Jane Fonda calls for public attention to sexual violence during the Holocaust, read here. The Oscar-winning actress read from And the Rat Laughed at a recent symposium. To watch the symposium see http://sfi.usc.edu/jane_fonda.php It starts about 10 minutes into the video.
And the Rat Laughed is a unique book. Unlike other Holocaust-related books that focus on the historical horrific events, this novel deals with the act of remembering them. It resembles a relay race in which the characters transfer memory from one another, while traveling on the axis of time.
The book begins in the last day of 1999, when a survivor Grandmother in Tel Aviv shares her tragic life story as a hidden child in a pit, with only a rat for company with her granddaughter. The day after – 2000 already – the granddaughter tells the legend of “Girl and Rat” to her teacher and in 2009 those who heard it through her classmates establish an internet website with poems. From now on this memory is spread all over the world and becomes a myth. In 2099 a future anthropologist discovers it and tries to uncover its mysterious roots. In her research, she reveals the first man who created this myth in the past. Father Stanislaw, a Catholic priest, saved that little Jewish girl (who later became the Grandmother in Tel Aviv) and returned her after the war to her Jewish people. In his personal journal he documented everything, to make sure the world will never forget. The chain of remembearers, therefore, moves from the present to the future and back to the past. The novel is written in 5 genres: story, legend, poems, science fiction and diary, creating a cycle of 150 years. And the Rat Laughed got acclaim for its use of unconventional and original literary devices and became a ground breaker for exploring the act of memory itself. How do we tell our painful story? Does it change while we recall it? How will our next recipient recall it in his own individual way? Is Art the only corridor to transfer emotional memory?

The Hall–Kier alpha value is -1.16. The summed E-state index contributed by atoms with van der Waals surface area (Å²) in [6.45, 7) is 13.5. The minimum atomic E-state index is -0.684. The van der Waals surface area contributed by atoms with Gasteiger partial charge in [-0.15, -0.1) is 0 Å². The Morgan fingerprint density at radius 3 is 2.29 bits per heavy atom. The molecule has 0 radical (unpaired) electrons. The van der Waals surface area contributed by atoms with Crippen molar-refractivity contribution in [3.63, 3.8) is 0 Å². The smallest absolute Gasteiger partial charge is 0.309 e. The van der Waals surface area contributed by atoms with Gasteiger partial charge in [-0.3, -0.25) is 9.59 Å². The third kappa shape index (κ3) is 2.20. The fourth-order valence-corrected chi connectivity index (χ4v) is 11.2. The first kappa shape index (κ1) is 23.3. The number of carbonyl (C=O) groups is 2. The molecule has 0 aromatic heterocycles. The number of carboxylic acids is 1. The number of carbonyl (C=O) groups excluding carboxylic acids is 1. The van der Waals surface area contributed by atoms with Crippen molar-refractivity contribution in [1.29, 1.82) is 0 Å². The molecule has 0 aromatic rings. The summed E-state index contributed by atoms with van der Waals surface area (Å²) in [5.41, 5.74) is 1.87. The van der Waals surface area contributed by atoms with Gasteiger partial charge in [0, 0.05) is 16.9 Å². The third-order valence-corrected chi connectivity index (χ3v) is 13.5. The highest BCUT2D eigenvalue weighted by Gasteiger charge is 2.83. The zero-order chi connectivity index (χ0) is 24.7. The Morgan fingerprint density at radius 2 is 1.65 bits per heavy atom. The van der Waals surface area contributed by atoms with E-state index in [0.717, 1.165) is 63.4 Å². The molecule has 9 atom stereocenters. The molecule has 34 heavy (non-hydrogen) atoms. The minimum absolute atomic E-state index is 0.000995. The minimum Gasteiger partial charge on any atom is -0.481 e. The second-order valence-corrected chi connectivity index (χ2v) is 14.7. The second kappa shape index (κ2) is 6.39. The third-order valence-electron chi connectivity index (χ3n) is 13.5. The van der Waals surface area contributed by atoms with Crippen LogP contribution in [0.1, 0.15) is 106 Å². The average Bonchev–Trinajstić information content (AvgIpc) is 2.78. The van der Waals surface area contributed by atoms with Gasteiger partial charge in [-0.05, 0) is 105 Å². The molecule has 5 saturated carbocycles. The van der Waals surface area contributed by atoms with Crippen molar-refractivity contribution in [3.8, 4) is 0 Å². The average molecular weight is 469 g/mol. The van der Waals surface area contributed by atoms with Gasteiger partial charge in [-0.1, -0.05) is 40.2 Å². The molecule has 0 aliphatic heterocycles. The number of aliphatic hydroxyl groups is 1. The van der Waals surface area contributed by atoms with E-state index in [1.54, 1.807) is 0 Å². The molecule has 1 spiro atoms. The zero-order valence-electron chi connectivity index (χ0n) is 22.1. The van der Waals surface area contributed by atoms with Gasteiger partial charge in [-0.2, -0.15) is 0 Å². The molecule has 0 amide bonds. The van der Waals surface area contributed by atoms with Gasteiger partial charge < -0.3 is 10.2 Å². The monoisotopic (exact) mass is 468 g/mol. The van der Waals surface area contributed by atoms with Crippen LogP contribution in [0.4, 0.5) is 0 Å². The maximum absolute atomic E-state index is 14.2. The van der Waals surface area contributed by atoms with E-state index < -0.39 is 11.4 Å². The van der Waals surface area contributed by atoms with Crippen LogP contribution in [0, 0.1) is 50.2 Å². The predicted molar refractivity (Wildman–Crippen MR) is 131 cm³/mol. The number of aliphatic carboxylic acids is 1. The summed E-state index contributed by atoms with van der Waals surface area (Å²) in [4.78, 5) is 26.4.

Now available as an e-book!
About the author:
Nava Semel (b. 1954 – d. 2 Dec 2017, Israel) held an MA in Art History and is an art critic. Semel has worked as a TV, radio and recording producer and as a journalist. She has written poetry, prose for children and adults, television scripts and opera libretti, in addition to translating plays. Semel has received several literary prizes, including the American National Jewish Book Award for children’s literature (1990), the Women Writers of the Mediterranean Award (1994), the Austrian Best Radio Drama Award (1996), the Israeli Prime Minister’s Award (1996) and Tel Aviv Woman of the Year in Literature Award (2007).
See also Paper Bride by Nava Semel, published by Hybrid Publishers.